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Battle burnout

Finding success as a real estate agent seems simple enough. It’s not brain surgery. People are always buying and selling homes. However, nearly half the agents who receive their real estate agent license fail within their first five years.

In 2000, the California Association of Realtors followed 100 new Realtors, chronicling their first years as agents. By the fifth year, 57 percent of those agents quit. Reasons for their career change varied —everything from poor time management, an inability to follow leads, a lack of marketing, and entertaining clients that are unwilling to take the first step into buying a home are among them.

One of the biggest reason real estate agents give for leaving the business is that they are overworked and underpaid. It’s easy for new agents to become burned out. Often agents find themselves driving clients all over town showing houses without ever closing a deal. It’s important for new agents to discern between clients that are motivated to buy and those who are merely window shopping.

Many experts in the real estate field advise new agents to set aside at least six month’s worth of salary to get them through the beginning stage of their career. It may take that long to earn their first pay check.

Jason Stewart, who has been a successful agent for ten years says, “From start to finish, it takes about a year, easily, until you’re licensed and hopefully have your first deal in escrow.”

In order to become an agent, a California Real Estate license is needed. On average this requires about two months of studying. The test consists of 150 multiple choice questions. You must be 18 years of age with a clean criminal record in order to apply for a real estate license in the state of California. In addition, it is helpful but not necessary to have a college or graduate degree in finance, business or economics. The National Association of Realtors sponsors classes that educate perspective agents on the basics in order to succeed in real estate. Fees to obtain a real estate license include a $60 examination fee and a filing fee of $245.00 for licensing.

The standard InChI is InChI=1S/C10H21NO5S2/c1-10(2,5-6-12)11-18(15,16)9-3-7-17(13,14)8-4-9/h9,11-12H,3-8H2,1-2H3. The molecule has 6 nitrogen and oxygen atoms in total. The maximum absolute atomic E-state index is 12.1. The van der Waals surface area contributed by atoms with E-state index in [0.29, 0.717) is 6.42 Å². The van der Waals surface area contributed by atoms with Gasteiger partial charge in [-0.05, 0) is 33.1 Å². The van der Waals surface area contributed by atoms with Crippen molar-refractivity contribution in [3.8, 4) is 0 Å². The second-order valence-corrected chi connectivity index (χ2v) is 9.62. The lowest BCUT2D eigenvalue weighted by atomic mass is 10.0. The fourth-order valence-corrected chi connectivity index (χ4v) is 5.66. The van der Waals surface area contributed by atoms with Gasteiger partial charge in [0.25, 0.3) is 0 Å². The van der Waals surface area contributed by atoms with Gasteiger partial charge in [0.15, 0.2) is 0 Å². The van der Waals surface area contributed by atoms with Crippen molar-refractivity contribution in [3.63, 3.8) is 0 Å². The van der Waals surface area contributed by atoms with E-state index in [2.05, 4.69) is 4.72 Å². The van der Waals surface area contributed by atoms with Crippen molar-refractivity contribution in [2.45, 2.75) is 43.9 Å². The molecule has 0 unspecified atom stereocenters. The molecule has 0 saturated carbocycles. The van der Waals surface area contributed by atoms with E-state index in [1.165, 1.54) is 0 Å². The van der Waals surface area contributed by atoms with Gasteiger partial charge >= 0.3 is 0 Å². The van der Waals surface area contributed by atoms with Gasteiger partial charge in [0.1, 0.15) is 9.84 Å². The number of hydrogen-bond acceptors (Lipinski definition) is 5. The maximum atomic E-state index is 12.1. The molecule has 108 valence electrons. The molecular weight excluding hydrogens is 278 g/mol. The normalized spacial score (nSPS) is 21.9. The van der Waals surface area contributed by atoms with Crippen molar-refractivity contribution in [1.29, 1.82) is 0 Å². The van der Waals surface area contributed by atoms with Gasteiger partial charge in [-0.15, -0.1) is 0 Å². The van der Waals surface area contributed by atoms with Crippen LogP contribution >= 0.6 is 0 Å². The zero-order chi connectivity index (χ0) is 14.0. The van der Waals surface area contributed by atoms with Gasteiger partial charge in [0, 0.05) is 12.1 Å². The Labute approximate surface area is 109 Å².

Each year an eager group of fresh realtors become licensed in San Diego. Their motivations include a desire to set their own schedules and to tap into our lucrative real estate market. Some of these new faces are blissfully unaware of the hard work it takes to be successful in the industry. Real estate is time consuming and can be tedious. The most successful agents usually possess outgoing personalities, strong organizational skills, and marketing expertise.

According to Jason Stewart, “The biggest mistake in any real-estate business is not dedicating at least an hour a day to prospecting for business.”

Stewart also adds that there are pitfalls to being in charge off your own hours, “Being able to control your hours and income is the best part and the biggest downfall to being an agent,” say Stewart.

The reason for this is that with that kind of freedom comes responsibility. You need to be self-motivated and an excellent time manager.

So far in 2014, Stewart has had a slow start to his year. “I have sold less than half of what I sold at this time last year.”

Stewart doesn’t seem fazed. “I have succeeded where others haven’t due to perseverance and a belief that I can.”

Stewart’s advice to new agents starting out is, “Treat it like a business. Model those who are doing well. Make a schedule and stick to it. Lead generate no matter what.”

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Finding success as a real estate agent seems simple enough. It’s not brain surgery. People are always buying and selling homes. However, nearly half the agents who receive their real estate agent license fail within their first five years.

In 2000, the California Association of Realtors followed 100 new Realtors, chronicling their first years as agents. By the fifth year, 57 percent of those agents quit. Reasons for their career change varied —everything from poor time management, an inability to follow leads, a lack of marketing, and entertaining clients that are unwilling to take the first step into buying a home are among them.